As a veteran, conversations with civilians can sometimes be difficult. Often civilians don’t understand the terminology, the military acronyms, or the mission-oriented nature of life in the armed forces. In contrast, having the same conversation with a veteran changes the whole dynamic. The conversation is more meaningful and beneficial to any veteran, mostly because each person understands it. They “understand” because they are in the other person’s boots and understand what they are going through.
Many veterans struggle with reintegration and reintegration into society, either when returning from a deployment, returning from a tour of duty, or simply retiring at the end of their military career. US Army Capt. Nathanael Cropsey, a Michigan National Guard chaplain, spends his free time as a volunteer addressing and addressing the unique challenges faced by veterans through Zero Day Supportive Services, a Michigan-based organization that provides counseling, assessment and support services to those , who served our country in uniform.
The ultimate goal is to bring veterans together in a unique way, as a complement to simply visiting a counseling office. Cropsey and Zero Day use outdoor and interactive group settings that encourage conversations with fellow veterans and Zero Day support personnel. Zero Day’s goal is to help veterans make decisions and take decisive action in family matters, make career decisions, or simply reintegrate into society.
“When you return from a deployment or leave service, it can often happen that the community you were involved with is very dispersed. The type of events we run gives the veteran an opportunity to rebuild that community and meet other veterans in the area,” Cropsey said.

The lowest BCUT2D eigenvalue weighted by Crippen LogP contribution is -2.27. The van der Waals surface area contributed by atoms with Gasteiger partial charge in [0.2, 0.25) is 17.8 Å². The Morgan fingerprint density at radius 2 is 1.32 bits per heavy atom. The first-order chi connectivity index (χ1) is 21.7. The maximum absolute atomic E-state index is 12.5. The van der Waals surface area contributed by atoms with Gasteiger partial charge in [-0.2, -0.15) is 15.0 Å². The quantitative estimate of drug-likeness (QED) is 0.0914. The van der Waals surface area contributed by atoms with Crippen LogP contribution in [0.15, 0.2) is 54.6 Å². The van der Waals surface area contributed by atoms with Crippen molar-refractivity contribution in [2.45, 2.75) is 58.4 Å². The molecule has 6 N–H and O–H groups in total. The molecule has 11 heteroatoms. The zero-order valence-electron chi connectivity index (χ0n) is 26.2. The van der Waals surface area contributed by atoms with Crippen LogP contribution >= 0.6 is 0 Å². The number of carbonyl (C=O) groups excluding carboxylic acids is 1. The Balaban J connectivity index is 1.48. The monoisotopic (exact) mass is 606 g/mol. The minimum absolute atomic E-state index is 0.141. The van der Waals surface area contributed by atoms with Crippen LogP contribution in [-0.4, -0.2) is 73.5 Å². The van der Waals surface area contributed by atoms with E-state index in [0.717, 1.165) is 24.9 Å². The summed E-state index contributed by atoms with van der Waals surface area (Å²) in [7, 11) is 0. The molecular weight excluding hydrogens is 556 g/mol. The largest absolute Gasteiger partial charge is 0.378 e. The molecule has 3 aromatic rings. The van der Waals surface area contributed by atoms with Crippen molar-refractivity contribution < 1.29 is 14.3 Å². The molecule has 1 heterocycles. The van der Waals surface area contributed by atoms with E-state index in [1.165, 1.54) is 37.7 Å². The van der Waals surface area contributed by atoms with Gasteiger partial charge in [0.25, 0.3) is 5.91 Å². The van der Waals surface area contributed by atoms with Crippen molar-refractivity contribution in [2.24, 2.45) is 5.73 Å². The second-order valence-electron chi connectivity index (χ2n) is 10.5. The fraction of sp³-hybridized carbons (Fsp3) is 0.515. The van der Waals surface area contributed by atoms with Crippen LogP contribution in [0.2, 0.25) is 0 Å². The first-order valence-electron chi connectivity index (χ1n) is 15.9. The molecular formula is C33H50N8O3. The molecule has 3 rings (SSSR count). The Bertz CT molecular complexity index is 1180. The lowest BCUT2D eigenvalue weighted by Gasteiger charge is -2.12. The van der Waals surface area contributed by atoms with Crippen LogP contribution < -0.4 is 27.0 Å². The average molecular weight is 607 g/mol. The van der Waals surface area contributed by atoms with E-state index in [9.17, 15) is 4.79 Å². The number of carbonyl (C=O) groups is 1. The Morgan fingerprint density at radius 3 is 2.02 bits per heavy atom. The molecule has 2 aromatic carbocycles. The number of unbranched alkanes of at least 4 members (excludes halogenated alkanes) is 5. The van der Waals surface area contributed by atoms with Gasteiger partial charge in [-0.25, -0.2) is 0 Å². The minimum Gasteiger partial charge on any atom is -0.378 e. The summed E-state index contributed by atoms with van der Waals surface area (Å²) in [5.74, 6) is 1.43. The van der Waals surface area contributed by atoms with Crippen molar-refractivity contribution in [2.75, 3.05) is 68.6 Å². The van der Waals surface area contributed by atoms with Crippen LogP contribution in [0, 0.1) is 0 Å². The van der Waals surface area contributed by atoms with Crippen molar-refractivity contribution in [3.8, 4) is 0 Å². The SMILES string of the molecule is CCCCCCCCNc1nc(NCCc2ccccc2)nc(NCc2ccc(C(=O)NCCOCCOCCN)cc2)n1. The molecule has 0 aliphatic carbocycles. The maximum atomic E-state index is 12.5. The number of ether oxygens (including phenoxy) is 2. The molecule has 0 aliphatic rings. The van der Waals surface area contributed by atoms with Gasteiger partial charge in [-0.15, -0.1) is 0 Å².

Zero Day has many resources for veterans, including counseling for marital and family resilience, depression disorders, PTSD, career advice, and assistance to ensure veterans have the best chance of becoming “healthy” both physically and emotionally before dealing with the stress being confronted with and pressure to enter an academic or work environment. But as more members joined the organization, the immense appreciation for outdoor recreation became evident. In response, there is now a greater focus on less traditional methods of communication and counseling for veterans.
“Encouraging veterans and military families to engage in group-based outdoor recreation can lead to reduced anxiety and have a positive impact on their quality of life,” said Zaneta Adams, director of the Michigan Veterans Affairs Agency. “We hope that taking on these activities will result in greater social connection and a strengthened community, and ease veterans’ transition to civilian life.”
Leveraging Michigan’s natural resources, events such as hunting, fishing, archery, camping, bicycling, and firearms competitions are used to bring veterans together for community, growth, and healthy living. This offers veterans unique relationships, education, and recreational opportunities.
Throughout the process of meeting and working with Zero Day members, veterans receive personalized support services that can lead to personal success, dignity and purpose. “Relationships thrive, camaraderie is built and opportunities open up,” Cropsey said. “It’s about empowering veterans and helping them thrive in their reintegration and transition into civilian life.”
|Date of recording:||07/27/2022|
|Release Date:||17.08.2022 10:27|
|Location:||LANSING, MI, USA|
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